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News : EU Economy Last Updated: Jun 19, 2015 - 7:44 AM

Multinational companies pay on average 30% less tax than domestic competitors in EU
By Michael Hennigan, Finfacts founder and editor
Jun 18, 2015 - 8:44 AM

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Pierre Moscovici, EU commissioner for Economic and Financial Affairs, Taxation and Customs, June 17, 2015

On Wednesday the European Commission re-launched its Common Consolidated Corporate Tax Base (CCCTB) proposal. It also published a first pan-EU list of third-country non-cooperative tax jurisdictions and launched a public consultation to assess whether companies should have to publicly disclose certain tax information. The Commission also said that studies show that in the European Union (EU) "multinational companies pay on average 30% less tax than their domestic competitors. Corporate tax avoidance can result in SMEs carrying a heavier tax burden, as governments compensate for the revenue losses."

Under CCCTB, companies would use just one EU system to compute their taxable income rather than dealing with the rules in the 28 different member states, saving businesses up to €1bn annually in in administration and compliance costs administrative costs.

The Commission said around 70% of all profit shifting is done through transfer pricing and the location of intellectual property (see section on transfer pricing). "It is therefore important to improve the way companies determine their intra-group prices and to make sure that lower tax rates for intellectual property (brands and patents) are linked to where the underlying Research and Development (R&D) activity takes place."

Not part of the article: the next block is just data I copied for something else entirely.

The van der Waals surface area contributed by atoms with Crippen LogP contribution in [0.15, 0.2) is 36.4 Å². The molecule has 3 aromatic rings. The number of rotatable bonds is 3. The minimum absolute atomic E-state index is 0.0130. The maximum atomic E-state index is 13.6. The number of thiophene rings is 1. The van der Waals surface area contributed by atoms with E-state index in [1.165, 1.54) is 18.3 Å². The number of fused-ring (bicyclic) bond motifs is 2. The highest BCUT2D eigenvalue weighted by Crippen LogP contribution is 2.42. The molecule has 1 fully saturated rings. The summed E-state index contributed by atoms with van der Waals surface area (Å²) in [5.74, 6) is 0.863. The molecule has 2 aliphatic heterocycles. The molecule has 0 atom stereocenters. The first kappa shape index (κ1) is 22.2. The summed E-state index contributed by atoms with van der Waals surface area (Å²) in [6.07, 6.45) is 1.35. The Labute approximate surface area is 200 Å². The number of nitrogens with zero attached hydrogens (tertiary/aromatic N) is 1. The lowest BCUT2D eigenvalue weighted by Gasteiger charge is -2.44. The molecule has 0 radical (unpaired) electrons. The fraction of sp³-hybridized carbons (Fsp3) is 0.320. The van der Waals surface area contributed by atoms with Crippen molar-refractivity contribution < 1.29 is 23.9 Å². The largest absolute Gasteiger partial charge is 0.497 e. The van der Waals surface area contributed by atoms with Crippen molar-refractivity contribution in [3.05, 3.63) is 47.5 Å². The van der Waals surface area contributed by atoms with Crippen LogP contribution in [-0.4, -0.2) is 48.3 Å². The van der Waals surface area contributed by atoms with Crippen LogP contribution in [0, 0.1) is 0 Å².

It added that certain preferential tax regimes allow companies to shift profits away from where their real activities are based, in order to benefit from a lower tax rate in another country. "Patent Boxes —
which are special tax regimes for intellectual property revenues — have been identified as being particularly problematic in this respect.

In 2014, Member States agreed a non-binding new approach on Patent Boxes to ensure fairer tax competition. Under this new approach, companies should only enjoy a lower tax rate if their R&D activity is linked to the country that offers it.

The Commission will provide guidance to Member States on how to implement this new approach and monitor their progress. If, after 12 months, Member States are not properly applying the new approach, the Commission will propose binding legislation instead."

National tax authorities will also have to be more transparent about their corporate tax rules, making it difficult for large companies to arrange secret deals with governments.

The Commission said that it has no intention of interfering with Member States' sovereign right to decide their statutory tax rates.

Both Ireland and the UK opposes CCCTB and the re-launched plan proposes first to establish a common set of rules and only later introduce the main proposal where corporate tax revenues would be redistributed across the region according to where the companies'  real economic activity occurred.

The European Commission is also promising to allow companies to offset losses made in some EU countries against profits made elsewhere.

Pierre Moscovici, commissioner for Economic and Financial Affairs, Taxation and Customs, in a comment on a recent trip he made to Ireland, said: "I could see that the present text was a non-starter but that there could be room for discussion on this two-step approach."

EU's list of 30 tax havens omits the biggest 4 in Europe

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